As Deckard's role remains central, the development of J.R. Isidore / J.R. Sebastian is transferred onto the replicants, which given the film's finale is entirely fitting. In this version, it's Sebastian who becomes more the sketched-in archetype, with his backstory retooled to be more useful to the tweaked plot structure. Along with replicants Pris and Roy being given more of the limelight, it's also notable that the informant Rachael is a far more sympathetic character than her written counterpart. In Dick's novel, Rachael and Pris look identical, being the same model android. And although Sean Young and Daryl Hannah are fantastic here, I'd be intrigued to see the film where either actress plays both roles.
The screenplay runs on a parallel track to the novel, with new characters and situations, but always heading in the same direction and for the same reasons. As with earlier entries in this series, the film expands, reinterprets and amplifies the cinematic aspects of its source material. Ridley Scott does an admirable job of carrying over the psychological and moral themes of the story, but with cinematographer Jordan Cronenweth, brings a visual poetry to the cityscape that even Philip K. Dick hadn't envisioned.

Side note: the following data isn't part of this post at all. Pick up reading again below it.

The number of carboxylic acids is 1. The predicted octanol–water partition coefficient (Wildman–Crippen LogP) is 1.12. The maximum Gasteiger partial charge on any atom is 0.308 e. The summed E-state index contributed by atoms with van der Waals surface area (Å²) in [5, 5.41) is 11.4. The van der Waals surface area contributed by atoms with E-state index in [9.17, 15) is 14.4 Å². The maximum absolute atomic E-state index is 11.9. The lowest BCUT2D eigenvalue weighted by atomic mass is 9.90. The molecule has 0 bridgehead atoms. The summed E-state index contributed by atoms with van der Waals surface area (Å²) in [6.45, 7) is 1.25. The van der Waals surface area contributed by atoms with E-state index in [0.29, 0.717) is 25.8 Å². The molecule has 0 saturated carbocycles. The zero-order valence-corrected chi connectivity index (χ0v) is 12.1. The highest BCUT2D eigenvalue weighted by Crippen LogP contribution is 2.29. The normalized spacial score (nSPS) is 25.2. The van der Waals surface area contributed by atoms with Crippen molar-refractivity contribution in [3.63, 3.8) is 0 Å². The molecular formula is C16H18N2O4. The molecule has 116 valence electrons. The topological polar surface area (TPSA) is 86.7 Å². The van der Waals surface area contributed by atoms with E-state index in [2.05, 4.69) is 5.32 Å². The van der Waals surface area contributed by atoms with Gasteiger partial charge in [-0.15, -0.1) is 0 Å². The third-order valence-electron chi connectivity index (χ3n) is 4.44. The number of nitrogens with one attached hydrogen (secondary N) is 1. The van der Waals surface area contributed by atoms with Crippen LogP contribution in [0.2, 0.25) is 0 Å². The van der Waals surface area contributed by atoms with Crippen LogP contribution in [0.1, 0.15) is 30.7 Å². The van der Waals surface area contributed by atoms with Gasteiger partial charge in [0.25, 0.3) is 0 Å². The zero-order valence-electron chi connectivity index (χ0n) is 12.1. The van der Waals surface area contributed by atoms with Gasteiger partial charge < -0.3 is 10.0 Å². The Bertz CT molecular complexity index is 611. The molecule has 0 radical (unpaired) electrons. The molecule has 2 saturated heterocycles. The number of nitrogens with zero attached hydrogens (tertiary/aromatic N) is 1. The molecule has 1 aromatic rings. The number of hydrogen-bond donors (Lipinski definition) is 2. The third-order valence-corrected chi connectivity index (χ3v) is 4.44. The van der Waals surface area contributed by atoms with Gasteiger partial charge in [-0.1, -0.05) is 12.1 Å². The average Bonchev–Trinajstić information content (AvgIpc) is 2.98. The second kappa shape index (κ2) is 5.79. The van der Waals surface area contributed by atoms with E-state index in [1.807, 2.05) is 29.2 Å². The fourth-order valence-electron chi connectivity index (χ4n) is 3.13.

Ridley Scott's taken something that was very good and made it very great. That's a rare ability, and one that even he hasn't mastered using consistently.
I await 2049*3 with reserved excitement…
It is, very much so.
And far more accessible than I'd be led to understand.
It is, very much so.
But you knew that already.
Level 1: The film's got that Han Solo in it.
And that Princess Leia.
*1 On this subject, the Voigt-Kampff personality-test is very much a part of the novel as it is the film, and with similar mechanics it's not explained why androids can best be discovered via this laborious process, as opposed to heat-readings, EMP-scans, x-ray etc. There's the implication that they're constructed with mostly organic (and nano-electronic) components, but there'd still be some massive physical internal differences, surely? But look at me, wanting everything explained…[ BACK ]
*2 I'd forgotten quite how laconic Ford's voiceover is. At one point it reminded me of My Name Is Earl. "Yup, that brought me to #22 on my list: Shot an android stripper in the back…" [ BACK ]
*3 Anyway, 2019's not far off. Where's my voice-activated Polaroid-printing machine? Actually I joke about it, but it's only really like someone smashed Siri and Instagram together. Which is more 21st Century that I'd like to think about, frankly… [ BACK ]
• ^^^ That's dry, British humour, and most likely sarcasm or facetiousness.
• Yen's blog contains harsh language and even harsher notions of propriety. Reader discretion is advised.
• This is a personal blog. The views and opinions expressed here represent my own thoughts (at the time of writing) and not those of the people, institutions or organisations that I may or may not be related with unless stated explicitly.